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Let $f=T^{3}+aT+b\in\mathbb{Z}[T]$ irreducible. To prove that if $f$ has cyclic Galois group and primes coefficients $a,b$, then $a=b$,

Edit: added irreducible. (which I didn't).

The discriminant $\Delta=-2^{2}a^{3}-3^{3}b^{2}$ is a square, $r^{2}\in\mathbb{Z}^{2}$. Then $a<0$. If $(a,b)$ is a solution, then $(a,-b)$ is also a solution so we can take $(a,b)=(-p,-q)$ with with $p,q$ prime.

Not all cyclic polynomials $T^3-aT-a$ have prime coefficient: for example, $a=9,27,49,63...$. Furthermore, one has cyclic cubics with only one prime coefficient: $T^3-31T-62$. However, if both coefficients are prime, they seem to be equal and furthermore this prime is $p\equiv 1\mod 3$.

Let $a=-p$, $b=q$ so the discriminant is the square $\Delta=r^2=4p^3-27q^2$. Suppose $p^2\mid r^2$, so $m^2p^2=4p^3-27q^2$ with $m\in \mathbb{Z}$. Then $p^2(4p-m^2)=27q^2$. The case $p=3$ can be eliminated. Since $m^2\neq 4p$, then $p\mid q$ so $p=q$. Hence, $r^2=p^2(4p-27)=m^2p^2$ and $m^2=4p-27$ must be a square. This has lots of solutions in terms of $(m,p)$.

I am not able to eliminate the case $p\neq q$ "by hand". Perhaps one needs more results from the cyclicity of the group than only knowing that the discriminant is a square?

My inspiration dried out there.

Evidence of this by numerical research: the integral coefficients $a,b$ such that $f$ is cubic cyclic is printed, and polynomials with prime coefficients are exclusively on the $x=y$ line (green spots), and exclusion multiple roots/zero discriminant $4x^3+27y^2=0$ in red. enter image description here

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2 Answers 2

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The Galois group of $x^3 - px + q$ is cyclic if and only if the discriminant $D = 4p^3 - 27q^2 = x^2$ is a square. This is equivalent to $$ p^3 = \frac{x^2 + 27q^2}4 = \alpha \alpha', \quad \text{where} \quad \alpha = \frac{x + 3q\sqrt{-3}}2. $$ If $\gcd(\alpha,\alpha') = 1$ in ${\mathbb Z}[\zeta_3]$, both factors must be cubes up to units, and this leads to a contradiction quickly (use the fact that $q$ is prime).

Thus $\alpha$ and $\alpha'$ must have a factor in common, and this can only be $p$. The case $p = 3$ is quickly eliminated, leaving $p = q$ as the only possibility.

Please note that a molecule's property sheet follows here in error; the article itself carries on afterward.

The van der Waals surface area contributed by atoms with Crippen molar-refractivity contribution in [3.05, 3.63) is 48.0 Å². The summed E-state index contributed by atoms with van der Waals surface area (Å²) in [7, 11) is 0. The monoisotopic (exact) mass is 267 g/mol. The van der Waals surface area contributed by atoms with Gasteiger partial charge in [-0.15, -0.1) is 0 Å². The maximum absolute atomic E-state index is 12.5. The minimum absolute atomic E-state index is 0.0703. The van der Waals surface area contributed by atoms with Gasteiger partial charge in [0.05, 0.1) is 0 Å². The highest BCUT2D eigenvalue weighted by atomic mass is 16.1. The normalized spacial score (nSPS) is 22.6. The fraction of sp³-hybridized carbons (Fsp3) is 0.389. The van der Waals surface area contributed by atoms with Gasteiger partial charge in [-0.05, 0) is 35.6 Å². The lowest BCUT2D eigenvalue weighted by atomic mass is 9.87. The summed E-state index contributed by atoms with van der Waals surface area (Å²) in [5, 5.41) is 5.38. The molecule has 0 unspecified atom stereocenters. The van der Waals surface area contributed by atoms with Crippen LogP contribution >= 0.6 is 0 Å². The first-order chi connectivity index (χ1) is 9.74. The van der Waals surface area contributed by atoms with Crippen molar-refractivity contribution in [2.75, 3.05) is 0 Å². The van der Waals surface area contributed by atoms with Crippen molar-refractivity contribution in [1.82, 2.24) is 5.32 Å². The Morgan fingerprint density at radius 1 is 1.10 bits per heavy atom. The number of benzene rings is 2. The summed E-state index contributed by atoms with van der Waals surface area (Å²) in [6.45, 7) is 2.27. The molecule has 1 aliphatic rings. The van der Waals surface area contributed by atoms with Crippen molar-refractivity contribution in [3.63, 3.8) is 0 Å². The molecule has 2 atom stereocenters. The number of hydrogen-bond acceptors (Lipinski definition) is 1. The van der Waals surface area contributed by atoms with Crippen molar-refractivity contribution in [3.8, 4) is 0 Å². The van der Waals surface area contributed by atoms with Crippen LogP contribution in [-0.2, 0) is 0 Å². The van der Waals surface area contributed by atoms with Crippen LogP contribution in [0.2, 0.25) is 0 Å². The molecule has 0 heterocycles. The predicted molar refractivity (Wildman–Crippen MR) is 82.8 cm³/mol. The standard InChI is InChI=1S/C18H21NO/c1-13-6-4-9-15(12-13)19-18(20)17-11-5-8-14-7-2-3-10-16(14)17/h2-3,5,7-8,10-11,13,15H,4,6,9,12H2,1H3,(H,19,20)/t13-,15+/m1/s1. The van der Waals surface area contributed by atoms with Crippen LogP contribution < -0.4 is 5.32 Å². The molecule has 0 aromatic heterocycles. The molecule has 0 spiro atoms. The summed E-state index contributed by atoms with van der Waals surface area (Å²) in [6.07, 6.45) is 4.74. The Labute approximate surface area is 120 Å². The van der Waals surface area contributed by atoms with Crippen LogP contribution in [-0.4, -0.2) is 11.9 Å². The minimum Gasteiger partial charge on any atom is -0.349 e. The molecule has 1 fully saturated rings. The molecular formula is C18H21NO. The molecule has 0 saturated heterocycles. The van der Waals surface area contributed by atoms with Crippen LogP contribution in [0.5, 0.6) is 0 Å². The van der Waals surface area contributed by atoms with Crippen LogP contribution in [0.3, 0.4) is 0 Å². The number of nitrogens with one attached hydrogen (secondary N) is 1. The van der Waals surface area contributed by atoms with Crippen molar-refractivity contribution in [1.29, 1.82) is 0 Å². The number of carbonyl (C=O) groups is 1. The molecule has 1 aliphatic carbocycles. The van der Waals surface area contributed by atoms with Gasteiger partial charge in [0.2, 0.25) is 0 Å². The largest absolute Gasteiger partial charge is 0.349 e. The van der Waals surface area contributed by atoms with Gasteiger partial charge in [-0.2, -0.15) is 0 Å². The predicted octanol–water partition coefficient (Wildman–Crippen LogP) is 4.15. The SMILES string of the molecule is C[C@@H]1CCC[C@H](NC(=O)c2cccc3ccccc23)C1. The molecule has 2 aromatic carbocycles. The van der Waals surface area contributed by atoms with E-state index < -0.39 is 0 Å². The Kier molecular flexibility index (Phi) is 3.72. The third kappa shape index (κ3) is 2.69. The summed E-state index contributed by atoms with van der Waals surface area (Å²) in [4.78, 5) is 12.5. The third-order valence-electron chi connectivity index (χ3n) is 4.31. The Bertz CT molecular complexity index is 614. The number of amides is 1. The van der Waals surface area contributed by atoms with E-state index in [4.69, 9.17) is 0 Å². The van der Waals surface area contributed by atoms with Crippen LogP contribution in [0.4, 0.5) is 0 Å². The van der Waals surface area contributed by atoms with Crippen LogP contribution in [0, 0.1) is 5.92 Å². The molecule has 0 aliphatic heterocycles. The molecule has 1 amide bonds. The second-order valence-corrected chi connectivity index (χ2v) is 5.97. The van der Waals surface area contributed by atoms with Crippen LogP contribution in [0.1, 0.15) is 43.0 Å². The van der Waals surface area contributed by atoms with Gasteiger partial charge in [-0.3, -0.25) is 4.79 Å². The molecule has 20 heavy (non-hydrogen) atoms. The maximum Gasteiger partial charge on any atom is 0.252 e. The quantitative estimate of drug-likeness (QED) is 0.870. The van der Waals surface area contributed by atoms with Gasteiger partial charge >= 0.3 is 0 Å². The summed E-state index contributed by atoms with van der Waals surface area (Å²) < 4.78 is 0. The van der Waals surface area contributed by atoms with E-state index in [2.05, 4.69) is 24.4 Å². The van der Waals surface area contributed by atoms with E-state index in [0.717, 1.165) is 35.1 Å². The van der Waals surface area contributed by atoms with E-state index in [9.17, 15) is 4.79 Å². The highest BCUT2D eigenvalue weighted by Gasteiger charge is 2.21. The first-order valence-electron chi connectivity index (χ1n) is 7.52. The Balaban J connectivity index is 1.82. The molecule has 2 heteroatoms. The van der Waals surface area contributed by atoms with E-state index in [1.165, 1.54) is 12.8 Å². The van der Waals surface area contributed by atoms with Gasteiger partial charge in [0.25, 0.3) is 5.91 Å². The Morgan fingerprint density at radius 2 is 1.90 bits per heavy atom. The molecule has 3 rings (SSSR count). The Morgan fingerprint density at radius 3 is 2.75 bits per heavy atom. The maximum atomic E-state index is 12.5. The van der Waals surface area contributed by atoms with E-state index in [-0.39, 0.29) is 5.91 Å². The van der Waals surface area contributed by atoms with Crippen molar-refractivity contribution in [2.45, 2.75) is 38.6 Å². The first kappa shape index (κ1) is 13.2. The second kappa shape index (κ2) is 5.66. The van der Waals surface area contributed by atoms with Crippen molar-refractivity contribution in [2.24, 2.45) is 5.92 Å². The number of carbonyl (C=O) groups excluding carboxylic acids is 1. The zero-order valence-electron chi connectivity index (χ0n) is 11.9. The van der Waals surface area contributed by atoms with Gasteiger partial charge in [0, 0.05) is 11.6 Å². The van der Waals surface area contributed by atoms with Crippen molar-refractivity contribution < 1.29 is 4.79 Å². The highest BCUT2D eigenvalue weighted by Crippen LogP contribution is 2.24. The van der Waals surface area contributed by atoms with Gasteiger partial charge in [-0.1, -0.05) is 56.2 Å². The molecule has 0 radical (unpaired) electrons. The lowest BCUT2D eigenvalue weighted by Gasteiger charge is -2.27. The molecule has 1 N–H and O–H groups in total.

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  • $\begingroup$ Once I fully understand this I will eventually complete the details. $\endgroup$
    – NevD
    May 10, 2017 at 19:52
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I post this verbatim as some parts are not totally clear for me.

If $\alpha$ and $\alpha'$ are coprime and since their product is the cube $p^3$, each factor must be a cube (I admit this part *): $u\alpha=(a+ b\sqrt{-3})^{3}$ with $u$ a unit in $\mathbb{Z}[\zeta_{3}]$ ( these are $\pm1,\pm\zeta_{3},\pm\zeta_{3}^{2}$, with $u^{3}=1$).

Then expanding $u\alpha=a^{3}+3a{}^{2}b\sqrt{-3}-9ab{}^{2}-3b{}^{3}\sqrt{-3}=u(\frac{r}{2}+\frac{3q}{2}\sqrt{-3})$ and separating terms gives:

$$a^{3}-9ab^{2}=\frac{r}{2}, \quad 2(a^{2}b-b^{3})=q$$ Since $q$ is prime, the last equation gives $a=\pm b$, so with the first equation $\alpha=-16a^{3}(1+\sqrt{-3})$. Multiplying by $\alpha'=-16a^{3}(1-\sqrt{-3})$ gives $p^{3}=2^{10}a^{6}\in \mathbb{Q}$, impossible since $p$ is prime.

Then there exists $\beta$ such that $\beta\mid\alpha$ and $\beta\mid\alpha'$. Let $\gamma=c+d\sqrt{-3}$ and write $\alpha=\beta\gamma$ and $\alpha'=\beta\gamma'$, so $p^{3}=\beta^{2}\gamma\gamma'=\beta^{2}(c^{2}+3d^{2})$, an equation in $\mathbb{Q}$ so $\beta=p$ and $p=c^2+3d^2$.

Then $p$ divides $\alpha=\frac{1}{2}(r+3q\sqrt{-3})$ so divides $2\alpha-r=3q\sqrt{-3}$ so elminating $p=3$ (not cyclic), we have $p$ divides $q$, so $p$=$q$.

Furthermore, $p\equiv c^2\mod 3$. Since in $\mathbb{F}_3$, whether $x^2\equiv 0\mod 3$ or $x^2\equiv 1\mod 3$, so all the "good" primes are $p\equiv 1\mod 3$.

(*) After a bit of research, I understand that $\mathbb{Z}[\zeta_3]$ is a UFD and $\alpha$ and $\alpha'$ being coprime have no common factor, hence the result. This opens a new area for me. Thanks.

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